Antisocial personality disorder (ASPD)

People with antisocial personality disorder (ASPD) can be witty, charming, and fun to be around -- but they also lie and exploit others. ASPD makes people uncaring. Someone with the disorder may act rashly, destructively, and unsafely without feeling guilty when their actions hurt other people.

Modern diagnostic systems consider ASPD to include two related but not identical conditions: A "psychopath" is someone whose hurtful actions toward others tend to reflect calculation, manipulation and cunning; they also tend not to feel emotion and mimic (rather than experience) empathy for others. They can be deceptively charismatic and charming. By contrast, "sociopaths" are somewhat more able to form attachments to others but still disregard social rules; they tend to be more impulsive, haphazard, and easily agitated than people with psychopathy. ASPD is uncommon, affecting just 0.6% of the population.

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Cause of this disorder is unknown. A person’s genes and other factors, such as child abuse, may contribute to developing this condition. People with an antisocial or alcoholic parent are at increased risk. Far more men than women are affected. The condition is common among people who are in prison. Setting fires and animal cruelty during childhood are often seen in the development of antisocial personality. Some doctors believe that psychopathic personality (psychopathy) is the same disorder. Others believe that psychopathic personality is a similar but a more severe disorder.

Antisocial personality disorder affects more men than women. Experts don’t know for sure what causes it, but genetics and other biological factors are thought to play a role (especially in psychopathy), as can growing up in a traumatic or abusive environment (especially in sociopathy). Brain defects and injuries during developmental years may also be linked to ASPD, research shows.

Possibly because people with ASPD often break the law, a lot of prisoners have ASPD. As many as 47% of male inmates and 21% of female inmates have the disorder, research shows.

People with ASPD may often do the following:

  • Lie, con, and exploit others
  • Act rashly
  • Be angry, vain, and aggressive
  • Fight or assault other people
  • Break the law
  • Not care about the safety of others or themselves
  • Not show signs of remorse after hurting someone else
  • Fail to meet money, work, or social duties
  • Abuse drugs or alcohol

To be diagnosed with ASPD, a person would have to have shown symptoms before age 15. A diagnosis can’t be made until age 18, though. Symptoms are usually at their worst during a person’s late teenage years and in their 20s, but may improve on their own over time.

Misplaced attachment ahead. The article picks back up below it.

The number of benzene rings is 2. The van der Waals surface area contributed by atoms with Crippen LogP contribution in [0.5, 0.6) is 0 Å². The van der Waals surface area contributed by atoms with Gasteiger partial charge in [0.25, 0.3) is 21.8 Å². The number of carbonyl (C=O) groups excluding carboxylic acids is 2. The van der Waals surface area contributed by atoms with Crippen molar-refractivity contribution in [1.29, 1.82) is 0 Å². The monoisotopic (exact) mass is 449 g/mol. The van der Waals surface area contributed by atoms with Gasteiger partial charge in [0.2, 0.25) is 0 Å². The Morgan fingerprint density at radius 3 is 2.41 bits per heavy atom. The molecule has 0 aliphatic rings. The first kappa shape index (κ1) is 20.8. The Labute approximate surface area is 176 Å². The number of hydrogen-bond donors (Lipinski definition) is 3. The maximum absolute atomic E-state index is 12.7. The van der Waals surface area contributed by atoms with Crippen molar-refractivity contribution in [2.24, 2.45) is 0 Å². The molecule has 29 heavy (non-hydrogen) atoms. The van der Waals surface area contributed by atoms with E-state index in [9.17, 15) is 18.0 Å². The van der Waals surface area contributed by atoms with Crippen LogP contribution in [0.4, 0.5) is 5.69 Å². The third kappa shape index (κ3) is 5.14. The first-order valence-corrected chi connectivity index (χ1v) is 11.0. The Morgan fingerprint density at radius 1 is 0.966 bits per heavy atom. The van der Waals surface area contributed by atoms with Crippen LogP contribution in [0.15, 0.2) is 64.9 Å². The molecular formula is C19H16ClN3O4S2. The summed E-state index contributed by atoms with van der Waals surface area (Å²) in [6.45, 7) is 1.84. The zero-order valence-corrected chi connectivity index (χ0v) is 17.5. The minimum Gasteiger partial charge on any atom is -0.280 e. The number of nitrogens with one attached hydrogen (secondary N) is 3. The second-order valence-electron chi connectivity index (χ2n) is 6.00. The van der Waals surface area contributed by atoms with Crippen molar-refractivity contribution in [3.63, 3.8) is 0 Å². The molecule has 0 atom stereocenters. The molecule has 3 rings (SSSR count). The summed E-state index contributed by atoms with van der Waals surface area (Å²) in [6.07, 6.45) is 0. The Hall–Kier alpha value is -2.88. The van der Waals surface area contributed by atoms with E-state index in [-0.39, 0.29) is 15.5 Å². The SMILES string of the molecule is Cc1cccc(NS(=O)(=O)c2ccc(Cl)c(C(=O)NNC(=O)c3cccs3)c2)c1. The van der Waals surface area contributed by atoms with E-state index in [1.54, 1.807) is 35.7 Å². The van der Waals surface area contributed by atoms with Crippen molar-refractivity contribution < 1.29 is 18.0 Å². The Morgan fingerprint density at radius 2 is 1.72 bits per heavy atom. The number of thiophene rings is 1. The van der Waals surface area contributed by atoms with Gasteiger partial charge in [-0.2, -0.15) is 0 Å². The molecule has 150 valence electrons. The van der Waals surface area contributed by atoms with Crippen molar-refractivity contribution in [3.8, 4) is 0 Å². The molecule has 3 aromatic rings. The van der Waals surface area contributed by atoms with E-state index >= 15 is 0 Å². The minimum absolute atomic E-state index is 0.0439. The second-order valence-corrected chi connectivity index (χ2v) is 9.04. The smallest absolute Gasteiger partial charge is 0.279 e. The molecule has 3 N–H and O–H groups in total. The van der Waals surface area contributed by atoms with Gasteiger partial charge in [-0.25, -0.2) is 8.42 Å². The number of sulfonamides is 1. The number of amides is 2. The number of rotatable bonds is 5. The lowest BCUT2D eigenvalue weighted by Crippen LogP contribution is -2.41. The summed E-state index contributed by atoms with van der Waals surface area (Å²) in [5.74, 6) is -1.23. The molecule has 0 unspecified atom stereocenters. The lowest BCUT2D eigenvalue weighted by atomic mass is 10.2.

The disorder is hard to treat. People with ASPD rarely seek help on their own, because they often think they don’t need it.

When treatment is sought, behavioral therapy or psychotherapy in individual or group settings may help. Doctors sometimes use certain psychiatric medications like mood stabilizers or some atypical antipsychotics to treat symptoms like impulsive aggression. The FDA has not approved any medications specifically for antisocial personality disorder.

If someone close to you has ASPD, consider attending a support group, or seek help from a psychiatrist, social worker, or psychologist. You won’t be able to change your loved one’s behavior, but you can learn coping skills to help you set boundaries and protect yourself from harm.

Though antisocial personality disorder is difficult to treat, for some people, treatment and close follow-up over the long term may be beneficial. Look for medical and mental health professionals with experience in treating antisocial personality disorder.

Treatment depends on each person’s particular situation, their willingness to participate in treatment and the severity of symptoms.

Psychotherapy

Psychotherapy, also called talk therapy, is sometimes used to treat antisocial personality disorder. Therapy may include, for example, anger and violence management, treatment for substance abuse, and treatment for other mental health conditions.

But psychotherapy is not always effective, especially if symptoms are severe and the person can’t admit that he or she contributes to serious problems.

Medications

There are no medications specifically approved by the Food and Drug Administration to treat antisocial personality disorder. Doctors may prescribe medications for conditions sometimes associated with antisocial personality disorder, such as anxiety or depression, or for symptoms of aggression. Drugs are usually prescribed cautiously because some have the potential for misuse.

The following lifestyles and home remedies might help you cope with antisocial personality disorder:

  • People with antisocial personality disorder often act out and make other people miserable — with no feeling of remorse. If you have a loved one with antisocial personality disorder, it’s critical that you also get help for yourself.
  • A mental health professional can teach you skills to learn how to set boundaries and help protect yourself from the aggression, violence and anger common to antisocial personality disorder. They can also recommend strategies for coping.
  • Seek a mental health professional who has training and experience in managing antisocial personality disorder. Ask your loved one’s treatment team for a referral. They may also be able to recommend support groups for families and friends affected by antisocial personality disorder.

If you have any questions, please consult with your doctor to better understand the best solution for you. 

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